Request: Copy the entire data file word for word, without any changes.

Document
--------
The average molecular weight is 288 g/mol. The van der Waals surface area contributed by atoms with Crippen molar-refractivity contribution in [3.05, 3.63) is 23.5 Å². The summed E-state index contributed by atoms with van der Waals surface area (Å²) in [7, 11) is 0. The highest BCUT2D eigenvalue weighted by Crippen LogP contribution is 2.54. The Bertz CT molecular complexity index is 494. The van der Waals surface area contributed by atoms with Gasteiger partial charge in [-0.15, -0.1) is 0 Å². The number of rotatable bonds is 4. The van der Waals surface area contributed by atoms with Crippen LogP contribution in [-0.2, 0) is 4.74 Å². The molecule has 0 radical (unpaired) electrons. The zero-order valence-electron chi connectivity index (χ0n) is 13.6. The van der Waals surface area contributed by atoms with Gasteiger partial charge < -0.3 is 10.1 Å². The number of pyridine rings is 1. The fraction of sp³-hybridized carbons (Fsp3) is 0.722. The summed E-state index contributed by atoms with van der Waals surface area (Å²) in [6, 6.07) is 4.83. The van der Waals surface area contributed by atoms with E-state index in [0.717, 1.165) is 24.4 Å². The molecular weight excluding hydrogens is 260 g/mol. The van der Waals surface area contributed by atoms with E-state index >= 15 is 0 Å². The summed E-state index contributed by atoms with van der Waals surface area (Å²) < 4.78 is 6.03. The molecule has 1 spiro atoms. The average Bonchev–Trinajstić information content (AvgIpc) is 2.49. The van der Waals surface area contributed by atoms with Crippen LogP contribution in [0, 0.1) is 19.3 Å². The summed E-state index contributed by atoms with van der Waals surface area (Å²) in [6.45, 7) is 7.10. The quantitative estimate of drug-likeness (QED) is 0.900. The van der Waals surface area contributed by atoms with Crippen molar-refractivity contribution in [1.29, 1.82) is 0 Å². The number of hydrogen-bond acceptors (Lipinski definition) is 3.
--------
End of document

The average molecular weight is 288 g/mol. The van der Waals surface area contributed by atoms with Crippen molar-refractivity contribution in [3.05, 3.63) is 23.5 Å². The summed E-state index contributed by atoms with van der Waals surface area (Å²) in [7, 11) is 0. The highest BCUT2D eigenvalue weighted by Crippen LogP contribution is 2.54. The Bertz CT molecular complexity index is 494. The van der Waals surface area contributed by atoms with Gasteiger partial charge in [-0.15, -0.1) is 0 Å². The number of rotatable bonds is 4. The van der Waals surface area contributed by atoms with Crippen LogP contribution in [-0.2, 0) is 4.74 Å². The molecule has 0 radical (unpaired) electrons. The zero-order valence-electron chi connectivity index (χ0n) is 13.6. The van der Waals surface area contributed by atoms with Gasteiger partial charge < -0.3 is 10.1 Å². The number of pyridine rings is 1. The fraction of sp³-hybridized carbons (Fsp3) is 0.722. The summed E-state index contributed by atoms with van der Waals surface area (Å²) in [6, 6.07) is 4.83. The van der Waals surface area contributed by atoms with E-state index in [0.717, 1.165) is 24.4 Å². The molecular weight excluding hydrogens is 260 g/mol. The van der Waals surface area contributed by atoms with E-state index >= 15 is 0 Å². The summed E-state index contributed by atoms with van der Waals surface area (Å²) < 4.78 is 6.03. The molecule has 1 spiro atoms. The average Bonchev–Trinajstić information content (AvgIpc) is 2.49. The van der Waals surface area contributed by atoms with Crippen LogP contribution in [0, 0.1) is 19.3 Å². The summed E-state index contributed by atoms with van der Waals surface area (Å²) in [6.45, 7) is 7.10. The quantitative estimate of drug-likeness (QED) is 0.900. The van der Waals surface area contributed by atoms with Crippen molar-refractivity contribution in [1.29, 1.82) is 0 Å². The number of hydrogen-bond acceptors (Lipinski definition) is 3.